Aussie marathon swimmer Chloe McCardel sets off into the Florida Straits -the latest athlete to attempt an unassisted swim from Cuba to Florida.
HAVANA, CUBA (JUNE 12, 2013) (REUTERS) - Under a bright tropical sun, Australian Chloe McCardel jumped into a calm, crystal clear sea on Wednesday (June 12) and began her quest to become the first person to make the 103-mile (166 km) swim from Cuba to the United States without a shark cage.
If all goes well, she hopes to swim through the Straits of Florida in about 60 hours and reach Key West on Friday (June 14) night.
McCardel will use a team of scientists in the United States to help guide her through the Gulf Stream, the powerful and unpredictable current that has stymied many previous attempts at the record swim.
Only one person, Australian Susie Maroney in 1997, has completed the Cuba-U.S. swim, but she used a shark cage, which helps cut through the water.
Twenty-eight-year-old McCardel and husband Paul McQueeney lathered her body with a whitish grease to protect against the sun and chafing.
The swimmer's past accomplishments include two double crossings of the English Channel.
McCardel dived into the straits to start the feat from a promontory at Havana's Hemingway Marina, the traditional starting point of Cuba-U.S. swims.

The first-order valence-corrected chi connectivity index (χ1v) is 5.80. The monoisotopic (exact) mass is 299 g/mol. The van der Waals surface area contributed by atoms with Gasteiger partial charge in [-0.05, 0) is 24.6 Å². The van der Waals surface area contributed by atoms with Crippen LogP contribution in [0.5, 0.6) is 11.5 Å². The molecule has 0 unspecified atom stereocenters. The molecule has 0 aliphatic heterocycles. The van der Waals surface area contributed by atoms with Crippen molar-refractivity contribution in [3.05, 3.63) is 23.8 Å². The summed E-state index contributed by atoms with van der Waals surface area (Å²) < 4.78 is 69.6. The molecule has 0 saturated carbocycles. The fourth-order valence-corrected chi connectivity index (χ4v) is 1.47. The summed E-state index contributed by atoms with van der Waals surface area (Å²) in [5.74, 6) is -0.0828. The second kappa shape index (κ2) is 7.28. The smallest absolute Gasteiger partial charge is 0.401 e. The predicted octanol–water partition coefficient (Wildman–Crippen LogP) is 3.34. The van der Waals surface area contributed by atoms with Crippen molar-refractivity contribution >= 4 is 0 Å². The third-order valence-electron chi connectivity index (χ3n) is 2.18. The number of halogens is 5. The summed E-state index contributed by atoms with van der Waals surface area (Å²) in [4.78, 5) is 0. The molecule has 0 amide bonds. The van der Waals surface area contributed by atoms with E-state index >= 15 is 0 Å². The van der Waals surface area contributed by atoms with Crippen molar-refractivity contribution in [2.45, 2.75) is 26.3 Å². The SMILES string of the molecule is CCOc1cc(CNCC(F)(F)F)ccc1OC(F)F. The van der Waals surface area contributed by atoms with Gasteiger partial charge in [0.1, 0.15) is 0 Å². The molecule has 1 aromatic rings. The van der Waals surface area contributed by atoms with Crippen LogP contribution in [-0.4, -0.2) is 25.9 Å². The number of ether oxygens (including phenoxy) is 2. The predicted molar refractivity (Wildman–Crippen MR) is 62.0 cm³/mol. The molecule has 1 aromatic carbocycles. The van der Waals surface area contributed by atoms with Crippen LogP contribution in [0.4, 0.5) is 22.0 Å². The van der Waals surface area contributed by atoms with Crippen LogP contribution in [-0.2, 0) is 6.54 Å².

McCardel said she is making the swim to encourage donations for cancer research, which can be made on her website www.chloemccardel.com and to encourage better U.S.-Cuba relations, which have been sour since the Caribbean island's 1959 revolution.
In addition to the treacherous currents, she will face the dangers of sharks, stinging jelly fish and unpredictable weather as she heads north.
She'll be surrounded underwater by an electromagnetic field to ward off sharks.
Her swim has been timed with the season and moon phase to minimize the presence of the venomous box jelly fish which have plagued previous swimmers, particularly American Diana Nyad last August on her fourth failed attempt at the crossing.
Even though the forecast calls for calm seas and light winds, history has shown that conditions can change quickly in the straits, brewing up wave-churning squalls that wreak havoc with long swims.
The scientific team, part of a small army of 50 people assisting McCardel, is a new twist to the swim that is the Holy Grail of marathon swimming.
McCardel told reporters on Tuesday (June 11) that the scientists are all experts on the Gulf Stream, which changes constantly as it courses west to east through the straits, and will use real time data on its currents to create computer models forecasting what lies ahead.
Last summer, British-born Australian Penny Palfrey got tantalizingly close to the Florida Keys but couldn't finish when she swam into a Gulf Stream eddy that pushed her in the wrong direction.
This time, in theory, that can be avoided because the crew of McCardel's accompanying boat, the Sunluver, will be warned and can lead her around any such pitfalls.
Under marathon swimming rules, McCardel cannot touch the boat or hang on to anything while she makes the crossing.
She'll pause briefly every 30 minutes to gulp down a nutrient-fortified liquid meal from a bottle.
As the swim goes on, she'll have to battle through fatigue from the extreme physical exertion of her swim and a lack of sleep.
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